PRES. MAHMOUD AHMADINEJAD, IRAN (Through Translator): Our nation has successfully gone through a glorious and fully democratic election, opening a new chapter for our country in the march towards national progress and enhanced international interactions. They entrusted me once more with a large majority with this heavy responsibility.


HARRIS: CNN foreign affairs analysts looks at the big picture here. In an interview with Anderson Cooper, they discussed what Mahmoud Ahmadinejad is trying to accomplish.


COOPER: Why does Ahmadinejad come? I mean what is in it for him?

FAREED ZAKARIA, HOST, CNN'S GPS: It's very important for him to come particularly this year but in general it's important for him to come.

COOPER: And what? It legitimizes him?

ZAKARIA: Because it gives him legitimacy, it gives him a platform, it gives him a place where he can present himself as the president of Iran. Both to the world and internally. Remember, there is a power struggle going on in Iran. Always has been. In this case it's particularly acute.

But the big story here is that he is trying to distract attention from what is really the most important thing that's happened in Iran in 30 years which have been this extraordinary democracy movement. That's why...

COOPER: He called his election glorious today.

ZAKARIA: Of course. And you notice actually he hadn't spoken much about the holocaust. He hadn't brought up his, you know, bizarre, repugnant views about it. Now he's trotting them out again because every time he wants to change the subject, he's hoping that we'll get into another big debate about the holocaust, another big debate about whether or not his -- you know, his views on Israel are reprehensible or not.

And forget that the real story is that this guy is heading a regime that is deeply divided internally, has turned itself into a ruthless military dictatorship. That's the big story.


The speech yesterday from Libyan leader Moammar Gadhafi had you talking, Facebooking -- I guess that's a verb now -- Twittering. Our Josh Levs has been following your reactions. Ninety -- what, 95 minutes in this program yesterday. Moammar Gadhafi.

JOSH LEVS, CNN CORRESPONDENT: Yes, there went the show yesterday, Tony.

HARRIS: Bye-bye.

LEVS: I -- hey, I was going to pop in with all this information from...

HARRIS: Yes. Yes.

LEVS: Human rights report in Libya. And Mr. Gadhafi filibustered me.

HARRIS: He really did.

LEVS: Probably not the only reporter in America had that experience. So, you know, look, and I want everyone to know we've been reporting a lot -- on all these serious topics. He brought up a lot of serious topics and we have report on those. But the main thing we're hearing about from you is how incredibly long it went on. People not too happy about it.

Let's go straight to these posts that we're getting, Tony. I want you to see this.


LEVS: From Facebook, first of all. "Please stop him from talking. Is there not a time limit? He wore out a translator." That can't be...

HARRIS: Yes, he did.

LEVS: Yes, they had this translated. Let's go over to Kenneth now. "OMG. Is he still on?" A lot of you writing this. "I turned the TV off. Please let him back in his tent."

We've got another one here from Alessandro. "The phrase from a famous song, 'Lord, I was born a rambling man' comes to mind."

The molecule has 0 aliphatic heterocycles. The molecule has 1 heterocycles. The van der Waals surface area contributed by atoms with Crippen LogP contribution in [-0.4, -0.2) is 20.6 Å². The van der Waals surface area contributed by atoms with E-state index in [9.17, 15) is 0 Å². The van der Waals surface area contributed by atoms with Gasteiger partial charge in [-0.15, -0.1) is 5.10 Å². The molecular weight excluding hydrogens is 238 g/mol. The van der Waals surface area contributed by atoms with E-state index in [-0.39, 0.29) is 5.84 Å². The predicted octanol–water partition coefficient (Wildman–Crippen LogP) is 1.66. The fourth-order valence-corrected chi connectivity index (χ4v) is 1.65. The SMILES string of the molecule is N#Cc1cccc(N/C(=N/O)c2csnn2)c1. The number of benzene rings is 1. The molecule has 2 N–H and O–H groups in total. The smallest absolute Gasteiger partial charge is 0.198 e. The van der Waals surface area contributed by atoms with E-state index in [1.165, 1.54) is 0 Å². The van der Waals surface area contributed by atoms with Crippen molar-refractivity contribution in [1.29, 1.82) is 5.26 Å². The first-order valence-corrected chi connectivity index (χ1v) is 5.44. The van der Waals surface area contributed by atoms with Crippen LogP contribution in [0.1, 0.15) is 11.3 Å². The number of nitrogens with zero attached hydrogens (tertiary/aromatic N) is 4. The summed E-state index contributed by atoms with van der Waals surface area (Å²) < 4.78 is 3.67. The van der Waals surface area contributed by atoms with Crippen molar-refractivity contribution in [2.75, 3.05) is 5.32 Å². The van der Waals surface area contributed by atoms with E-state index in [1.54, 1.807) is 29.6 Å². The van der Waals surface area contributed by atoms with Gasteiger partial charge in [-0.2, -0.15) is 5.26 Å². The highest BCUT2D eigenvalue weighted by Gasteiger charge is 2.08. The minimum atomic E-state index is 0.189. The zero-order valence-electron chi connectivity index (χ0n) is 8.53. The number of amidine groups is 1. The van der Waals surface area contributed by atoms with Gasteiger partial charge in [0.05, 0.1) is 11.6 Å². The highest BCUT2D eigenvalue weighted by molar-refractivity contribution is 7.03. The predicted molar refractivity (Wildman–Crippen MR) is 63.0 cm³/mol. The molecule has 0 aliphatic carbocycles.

HARRIS: That's good. That's good.

LEVS: And Tony, this is not the only one that said this. From Liz, "Where's Kanye West when you need him?"


LEVS: So we're getting a lot of it. And you know what? If you're new to the speech, if you don't know everything that was said yesterday, take a look here at a clip from our Jeanne Moos. No one can tell it like she can.


JEANNE MOOS, CNN CORRESPONDENT (voice-over): With the kind of peace Gadhafi offered in his speech was piece of his mind. Banging on the podium. Though some managed to snooze through the harangue.

In the hour and a half speech, the Libyan leader took four drinks of water, went through two different interpreters, and tugged at his robe countless times. At one point someone from his delegation passed up a note that people may have hoped said hurry up but which Gadhafi ignored.

He symbolically ripped a copy of the U.N. charter. Then dumped it. He seemed fond of tossing things around.


LEVS: You can see more at Dotcom. And before we go, Tony.


LEVS: I did go looking for someone who had something positive to say about it. So quickly let's get in back in here.


LEVS: We had tiny type from it's Dodie (ph) who says, "We need to be tolerant of leaders and nations that we may not like or trust. Here," Dodie says, "he's trying to explain his point of view. We've only seen our point of view. I find this quite interesting even though the interpreters may be having difficulty with the English language."

So in the big mix, it's kind of like needle in a haystack. I did find that positive thing.

Let's show the graphic where everyone can weigh in because I'll be back next hour. You go to, you get my Facebook and my Twitter, JoshLevsCNN. And Tony is on Twitter, too. So we're going to...

HARRIS: Well, here's -- hang on a second. I'm testing it.

LEVS: He's testing, sorry. He'll be on Twitter.

HARRIS: I'm testing it. And I'm making mistakes.


HARRIS: Josh, see you next hour.

LEVS: See you.

HARRIS: Somebody's in my ear. We got to go. We got -- hey, look we've got something special for you tomorrow. You know kind of hard to believe it's been 25 years since the oh-so-funny, sweater wearing Cliff Huxtable, his wife and five children became one of TV's favorites families.